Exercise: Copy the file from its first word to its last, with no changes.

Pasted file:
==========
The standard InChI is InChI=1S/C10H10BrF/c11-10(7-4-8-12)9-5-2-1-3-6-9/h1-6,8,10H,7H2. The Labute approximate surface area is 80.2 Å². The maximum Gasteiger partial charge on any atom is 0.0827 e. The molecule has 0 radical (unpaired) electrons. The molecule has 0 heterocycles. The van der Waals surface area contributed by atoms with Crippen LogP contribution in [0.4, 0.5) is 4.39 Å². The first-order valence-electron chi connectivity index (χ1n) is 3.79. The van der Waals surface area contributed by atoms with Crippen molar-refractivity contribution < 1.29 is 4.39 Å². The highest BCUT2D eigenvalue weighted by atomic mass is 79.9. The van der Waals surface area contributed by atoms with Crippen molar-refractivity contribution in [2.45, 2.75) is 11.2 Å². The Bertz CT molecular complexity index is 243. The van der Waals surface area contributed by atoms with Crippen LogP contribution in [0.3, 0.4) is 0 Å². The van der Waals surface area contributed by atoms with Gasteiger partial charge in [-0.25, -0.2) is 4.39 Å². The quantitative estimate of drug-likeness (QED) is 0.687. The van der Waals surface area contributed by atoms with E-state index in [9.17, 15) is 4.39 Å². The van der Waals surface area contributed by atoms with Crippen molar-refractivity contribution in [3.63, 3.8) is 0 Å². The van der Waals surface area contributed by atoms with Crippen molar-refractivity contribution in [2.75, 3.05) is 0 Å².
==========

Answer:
The standard InChI is InChI=1S/C10H10BrF/c11-10(7-4-8-12)9-5-2-1-3-6-9/h1-6,8,10H,7H2. The Labute approximate surface area is 80.2 Å². The maximum Gasteiger partial charge on any atom is 0.0827 e. The molecule has 0 radical (unpaired) electrons. The molecule has 0 heterocycles. The van der Waals surface area contributed by atoms with Crippen LogP contribution in [0.4, 0.5) is 4.39 Å². The first-order valence-electron chi connectivity index (χ1n) is 3.79. The van der Waals surface area contributed by atoms with Crippen molar-refractivity contribution < 1.29 is 4.39 Å². The highest BCUT2D eigenvalue weighted by atomic mass is 79.9. The van der Waals surface area contributed by atoms with Crippen molar-refractivity contribution in [2.45, 2.75) is 11.2 Å². The Bertz CT molecular complexity index is 243. The van der Waals surface area contributed by atoms with Crippen LogP contribution in [0.3, 0.4) is 0 Å². The van der Waals surface area contributed by atoms with Gasteiger partial charge in [-0.25, -0.2) is 4.39 Å². The quantitative estimate of drug-likeness (QED) is 0.687. The van der Waals surface area contributed by atoms with E-state index in [9.17, 15) is 4.39 Å². The van der Waals surface area contributed by atoms with Crippen molar-refractivity contribution in [3.63, 3.8) is 0 Å². The van der Waals surface area contributed by atoms with Crippen molar-refractivity contribution in [2.75, 3.05) is 0 Å².